Projeto Biodiversidade

If you are looking for your first experience working in conservation, are taking a career break, or just wish to spend your holidays doing something meaningful, this is the opportunity for you!

As a volunteer, your primary role will be to patrol the beaches at night with other rangers in order to deter hunters and ensure the turtle can nest safely.  During patrols, you will also assist with important fieldwork activities, including tagging and measuring turtles, and relocation and excavation of nests.

Volunteers are based in field camps with rest periods in apartments in Santa Maria.  Volunteers work six days each week and will have 1 day/night off to explore the island, enjoy diving, surfing and other water sports, or just lay on the beach and relax 


  • Desire to participate in conservation
  • At least 18 years old
  • Understand written and spoken English
  • Good level of physical fitness
  • High level of energy and flexibility
  • Able to cope with physically challenging conditions (camping, long walks, late nights, hot weather, insects)
  • Ability to work and live with people of different backgrounds and nationalities

The islands of Cape Verde constitute the world’s third most important nesting site for the Loggerhead turtle (Caretta Caretta), one of seven marine turtle species found worldwide. This incredible species is a critical link in marine ecosystems, helping to maintain the health of sea grass beds and coral reef systems that provide food and shelter for a vast array of other marine life.

Unfortunately, human exploitation of this amazing species has brought them to the brink of extinction.  In 2007 it was estimated that the Loggerhead population in Cape Verde would be extinct by 2015 if immediate actions weren’t taken to halt the illegal hunt and trade of turtle meat.

For the last 7 years, both international volunteers and members of the local community have worked tirelessly to ensure protection of the female turtle - by patrolling the beaches nightly throughout the nesting season, educating members of the community about turtle conservation, and working with the government to improve regulations.  While the number of turtles killed has drastically reduced, the illegal poaching and trafficking persists.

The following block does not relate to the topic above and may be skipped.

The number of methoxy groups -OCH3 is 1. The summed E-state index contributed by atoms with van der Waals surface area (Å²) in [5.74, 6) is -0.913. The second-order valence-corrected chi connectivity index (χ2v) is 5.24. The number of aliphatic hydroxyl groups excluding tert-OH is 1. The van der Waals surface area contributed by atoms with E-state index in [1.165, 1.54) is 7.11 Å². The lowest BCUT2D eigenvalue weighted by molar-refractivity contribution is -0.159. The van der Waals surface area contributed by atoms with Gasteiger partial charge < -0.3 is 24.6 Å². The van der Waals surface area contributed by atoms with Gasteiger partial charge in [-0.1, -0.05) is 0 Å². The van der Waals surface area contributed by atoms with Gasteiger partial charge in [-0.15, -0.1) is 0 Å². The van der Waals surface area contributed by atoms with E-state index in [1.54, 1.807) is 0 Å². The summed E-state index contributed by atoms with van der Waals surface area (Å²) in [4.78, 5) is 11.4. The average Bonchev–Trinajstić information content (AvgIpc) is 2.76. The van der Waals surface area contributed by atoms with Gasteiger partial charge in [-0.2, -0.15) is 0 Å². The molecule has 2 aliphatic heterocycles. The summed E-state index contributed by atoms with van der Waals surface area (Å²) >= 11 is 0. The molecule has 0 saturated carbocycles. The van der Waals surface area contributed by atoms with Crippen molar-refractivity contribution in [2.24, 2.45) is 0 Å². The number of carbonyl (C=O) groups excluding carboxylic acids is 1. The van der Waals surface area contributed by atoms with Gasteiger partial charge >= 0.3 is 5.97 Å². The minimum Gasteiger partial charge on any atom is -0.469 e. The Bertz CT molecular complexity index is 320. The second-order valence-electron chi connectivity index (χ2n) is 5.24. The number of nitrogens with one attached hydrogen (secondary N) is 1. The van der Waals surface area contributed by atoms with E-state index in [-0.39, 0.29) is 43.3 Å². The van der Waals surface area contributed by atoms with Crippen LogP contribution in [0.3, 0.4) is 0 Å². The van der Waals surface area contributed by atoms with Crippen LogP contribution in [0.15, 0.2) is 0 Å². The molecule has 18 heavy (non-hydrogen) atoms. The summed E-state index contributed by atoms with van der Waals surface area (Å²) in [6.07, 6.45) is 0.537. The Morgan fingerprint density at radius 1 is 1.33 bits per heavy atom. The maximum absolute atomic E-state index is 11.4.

In 2015, we aim to further empower the community to take action against the slaughter of nesting females, through direct beach protection, as well as grassroots education and engagement.  As critical part of our team, you will have the opportunity to directly contribute to the conservation of this endangered species, and ultimately help build a more sustainable Cape Verde.

The project encompasses patrolling beaches (night and morning) to monitor nesting and deter hunting, data collection, research, working with tourists and local businesses, operation of hatcheries, education and outreach activities and beach clean-ups.  The work is undertaken by local and international Rangers and volunteers.   Although there is a wide scope of activities within the project, protection of nesting turtles continues to be the main focus and this can be stressful and tiring, but ultimately highly rewarding. 

The usual nesting season is from June until October with hatchlings being born from mid-August until late December.  The project is based in Santa Maria, a popular tourist destination known for its beaches and water-sports.  Participants are based in field camps with self-catering accommodation in Santa Maria provided on rest days.

This opportunity will not only provide you with good experience of turtle conservation techniques, but also allow you to make a real difference to the survival of marine turtles.  Your participation will allow for opportunities to be directly responsible for saving numerous nesting turtles and hatchlings, and to experience a high level of satisfaction from being able to rapidly affect the declining situation in Cabo Verde.

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